In Defense of Thomas Frank

Thomas FrankYesterday, Thomas Frank wrote his weekly column, All These Effing Geniuses: Ezra Klein, Expert-Driven Journalism, and the Phony Washington Consensus. This morning, Jonathan Chait wrote another “Thomas Frank is an idiot” article, Have Nerds Betrayed the Left? And then Jonathan Bernstein went after him, Democratic Party Wasn’t Always Liberal. And finally, Ed Kilgore spent some time punching the hippie, No, Tom Frank, NAFTA Did Not Create the Christian Right.[1] After writing my generally positive take on Frank’s article, The Dangers of Experts in Politics, I feel the need to defend him.

What really struck me about each criticism was that the writers focused on details while just assuming that his conclusion was silly. Kilgore goes so far as to assume things that Frank did not write. He didn’t even mention NAFTA. Having read Frank for many years, it seems he is talking about the entirety of the New Democratic economic platform. Regardless, Frank’s overall argument is that after the economic conservatism of the 1980s and early 1990s, the people were ready for economic liberalism. And they didn’t get it.

A commenter on my article, Colin Keesee, noted:

I would add that if both parties act the same on economic issues, it is rational for white men in rural America to vote Republican.

Exactly! On social issues, the two parties really do provide a choice. And social conservatism is more popular. Balance that with the extreme conservative economic policies of the Republicans and the slightly less extreme conservative economic policies of the Democrats and there really is no choice. The economy is going to suck for the poor regardless of the party, so they might as well go along with the party that flatters their cultural prejudices.

I don’t think Frank is arguing that all a Democratic politician has to do is embrace economic populism and he will be elected. The entire Democratic brand has been soiled for a large part of the electorate. This is a nationwide problem. But if the cultural conservatives noticed that the Democratic Party was actually pushing policy that helped them economically, the brand would change. I’m with Frank that the current choice for such voters is social and economic conservatism (Republicans) and social liberalism and economic conservatism (Democrats). By voting Republican, they at least get half of what they want; voting Democratic, they get nothing.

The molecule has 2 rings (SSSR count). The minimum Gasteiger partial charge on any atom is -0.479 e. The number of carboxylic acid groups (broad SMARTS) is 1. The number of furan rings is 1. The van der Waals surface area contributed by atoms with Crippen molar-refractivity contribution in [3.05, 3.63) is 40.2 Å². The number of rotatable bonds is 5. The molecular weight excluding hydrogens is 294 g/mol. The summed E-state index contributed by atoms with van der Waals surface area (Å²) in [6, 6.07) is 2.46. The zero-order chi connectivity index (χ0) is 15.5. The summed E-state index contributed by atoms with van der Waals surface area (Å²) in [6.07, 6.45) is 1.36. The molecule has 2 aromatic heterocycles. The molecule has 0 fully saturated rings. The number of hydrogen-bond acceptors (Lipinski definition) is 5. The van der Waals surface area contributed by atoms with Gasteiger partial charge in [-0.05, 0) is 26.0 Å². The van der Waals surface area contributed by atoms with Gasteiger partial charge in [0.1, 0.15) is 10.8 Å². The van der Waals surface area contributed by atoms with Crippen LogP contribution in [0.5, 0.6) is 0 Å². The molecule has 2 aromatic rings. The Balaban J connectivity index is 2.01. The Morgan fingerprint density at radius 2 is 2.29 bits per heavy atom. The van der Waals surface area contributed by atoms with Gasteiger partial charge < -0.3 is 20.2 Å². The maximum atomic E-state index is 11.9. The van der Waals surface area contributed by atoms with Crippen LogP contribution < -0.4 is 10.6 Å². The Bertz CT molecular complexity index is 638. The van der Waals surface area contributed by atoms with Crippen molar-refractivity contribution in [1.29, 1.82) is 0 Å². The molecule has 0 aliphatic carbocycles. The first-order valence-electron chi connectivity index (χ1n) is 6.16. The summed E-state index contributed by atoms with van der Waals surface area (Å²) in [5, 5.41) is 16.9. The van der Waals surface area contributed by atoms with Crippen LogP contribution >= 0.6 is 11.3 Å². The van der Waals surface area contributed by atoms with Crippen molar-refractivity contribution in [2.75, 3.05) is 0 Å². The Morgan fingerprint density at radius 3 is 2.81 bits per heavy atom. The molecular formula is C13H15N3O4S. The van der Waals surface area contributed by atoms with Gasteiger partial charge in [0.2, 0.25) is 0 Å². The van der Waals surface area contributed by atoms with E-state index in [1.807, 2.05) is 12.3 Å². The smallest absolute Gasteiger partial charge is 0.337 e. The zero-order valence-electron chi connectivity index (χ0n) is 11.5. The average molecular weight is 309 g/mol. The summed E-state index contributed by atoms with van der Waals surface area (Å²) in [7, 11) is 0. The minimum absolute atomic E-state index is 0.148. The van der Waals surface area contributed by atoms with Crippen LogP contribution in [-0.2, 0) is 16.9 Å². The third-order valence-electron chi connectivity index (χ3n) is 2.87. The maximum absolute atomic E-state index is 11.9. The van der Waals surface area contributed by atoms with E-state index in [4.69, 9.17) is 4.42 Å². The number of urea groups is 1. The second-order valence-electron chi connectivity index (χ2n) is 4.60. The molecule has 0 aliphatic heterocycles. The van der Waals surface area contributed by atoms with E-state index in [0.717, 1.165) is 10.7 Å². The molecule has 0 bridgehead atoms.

Now I probably disagree with Frank in that I think the social liberalism gets in the way of reaching out to these voters. Any single Democrat running in a red district would need to repudiate his social liberalism. Rhetorically, he would need to start sounding like Rick Santorum, who has always had very good economic rhetoric (although there is no doubt if he were ever elected, he’d be economically conservative). But Frank is looking at the broader issue — the long view. The problem with the Democrats is that they spend too much time making compromises for the sake of the next election, while the Republicans succeed in pushing the whole field of debate to the right. And what that means is that the Republicans win even when they lose.

It bothers me that Chait, Bernstein, and Kilgore are so closed to the broader argument. Frank is concerned that the Democratic Party is so conservative on economic policy. The question is why Chait, Bernstein, and Kilgore are not.


[1] I hate that people call Thomas Frank “Tom.” I’ve always taken it as a kind of boast, “I know him so I call him by his nickname.” But in the article, Kilgore notes that he has only met Frank once. So it isn’t even that. Regardless, I find it confusing. I know who “Thomas Frank” is immediately. When people use “Tom Frank,” it confuses me and takes a moment for me to figure out who they are talking about. I wish they would stop doing that.

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Why Republicans and Democrats Act Differently

Ezra KleinI have a good example of why you should read me rather than Ezra Klein: I don’t waste your time. And I’m a hell of a lot more colorful. Today, over at Vox, Klein wrote a very interesting article, Why Democrats and Republicans Don’t Understand Each Other. We will leave aside the fact that his article is not about that; it is about what makes Democrats and Republicans different. It’s only been many years that I’ve known why Democrats and Republicans don’t understand each other: they are different. But the question is: why do Republicans and Democrats act so differently.

Klein spends 2,000 words on this question, throwing lots and lots of data at the reader. And much of it is very old. For example, there are a lot more self-identified conservatives than liberals. Yet these same people consistently associate themselves with the Democratic Party by six or more percentage points. What could be the reason?! Well, part of it is just that for the last four decades the Republican Party has systematically vilified the word “liberal.” If you have any questions, see Geoffrey Nunberg’s excellent book, Talking Right: How Conservatives Turned Liberalism into a Tax-Raising, Latte-Drinking, Sushi-Eating, Volvo-Driving, New York Times-Reading, Body-Piercing, Hollywood-Loving, Left-Wing Freak Show.